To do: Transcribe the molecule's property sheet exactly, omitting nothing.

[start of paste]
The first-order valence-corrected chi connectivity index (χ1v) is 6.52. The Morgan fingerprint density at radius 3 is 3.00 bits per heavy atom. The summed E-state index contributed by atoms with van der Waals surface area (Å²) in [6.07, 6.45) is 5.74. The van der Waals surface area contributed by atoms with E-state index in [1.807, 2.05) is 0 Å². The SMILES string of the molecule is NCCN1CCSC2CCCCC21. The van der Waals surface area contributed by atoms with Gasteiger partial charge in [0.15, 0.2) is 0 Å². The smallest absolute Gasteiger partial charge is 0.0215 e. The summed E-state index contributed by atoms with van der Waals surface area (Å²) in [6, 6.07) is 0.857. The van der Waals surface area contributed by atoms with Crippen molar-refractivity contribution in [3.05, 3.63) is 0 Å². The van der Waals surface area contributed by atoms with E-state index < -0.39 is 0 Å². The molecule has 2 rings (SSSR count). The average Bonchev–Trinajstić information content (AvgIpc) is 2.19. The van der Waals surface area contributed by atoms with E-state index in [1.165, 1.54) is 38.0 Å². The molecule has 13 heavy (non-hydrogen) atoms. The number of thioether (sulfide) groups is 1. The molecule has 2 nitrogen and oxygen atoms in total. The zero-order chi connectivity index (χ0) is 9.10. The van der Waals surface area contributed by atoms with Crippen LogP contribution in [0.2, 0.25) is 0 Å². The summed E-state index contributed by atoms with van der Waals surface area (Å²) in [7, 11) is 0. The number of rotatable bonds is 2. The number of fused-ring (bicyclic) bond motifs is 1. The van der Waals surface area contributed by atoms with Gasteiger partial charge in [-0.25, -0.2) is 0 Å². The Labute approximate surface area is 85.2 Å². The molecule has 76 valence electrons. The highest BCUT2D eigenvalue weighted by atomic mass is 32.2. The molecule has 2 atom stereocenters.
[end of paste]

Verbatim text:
The first-order valence-corrected chi connectivity index (χ1v) is 6.52. The Morgan fingerprint density at radius 3 is 3.00 bits per heavy atom. The summed E-state index contributed by atoms with van der Waals surface area (Å²) in [6.07, 6.45) is 5.74. The van der Waals surface area contributed by atoms with E-state index in [1.807, 2.05) is 0 Å². The SMILES string of the molecule is NCCN1CCSC2CCCCC21. The van der Waals surface area contributed by atoms with Gasteiger partial charge in [0.15, 0.2) is 0 Å². The smallest absolute Gasteiger partial charge is 0.0215 e. The summed E-state index contributed by atoms with van der Waals surface area (Å²) in [6, 6.07) is 0.857. The van der Waals surface area contributed by atoms with Crippen molar-refractivity contribution in [3.05, 3.63) is 0 Å². The van der Waals surface area contributed by atoms with E-state index < -0.39 is 0 Å². The molecule has 2 rings (SSSR count). The average Bonchev–Trinajstić information content (AvgIpc) is 2.19. The van der Waals surface area contributed by atoms with E-state index in [1.165, 1.54) is 38.0 Å². The molecule has 13 heavy (non-hydrogen) atoms. The number of thioether (sulfide) groups is 1. The molecule has 2 nitrogen and oxygen atoms in total. The zero-order chi connectivity index (χ0) is 9.10. The van der Waals surface area contributed by atoms with Crippen LogP contribution in [0.2, 0.25) is 0 Å². The summed E-state index contributed by atoms with van der Waals surface area (Å²) in [7, 11) is 0. The number of rotatable bonds is 2. The number of fused-ring (bicyclic) bond motifs is 1. The van der Waals surface area contributed by atoms with Gasteiger partial charge in [-0.25, -0.2) is 0 Å². The Labute approximate surface area is 85.2 Å². The molecule has 76 valence electrons. The highest BCUT2D eigenvalue weighted by atomic mass is 32.2. The molecule has 2 atom stereocenters.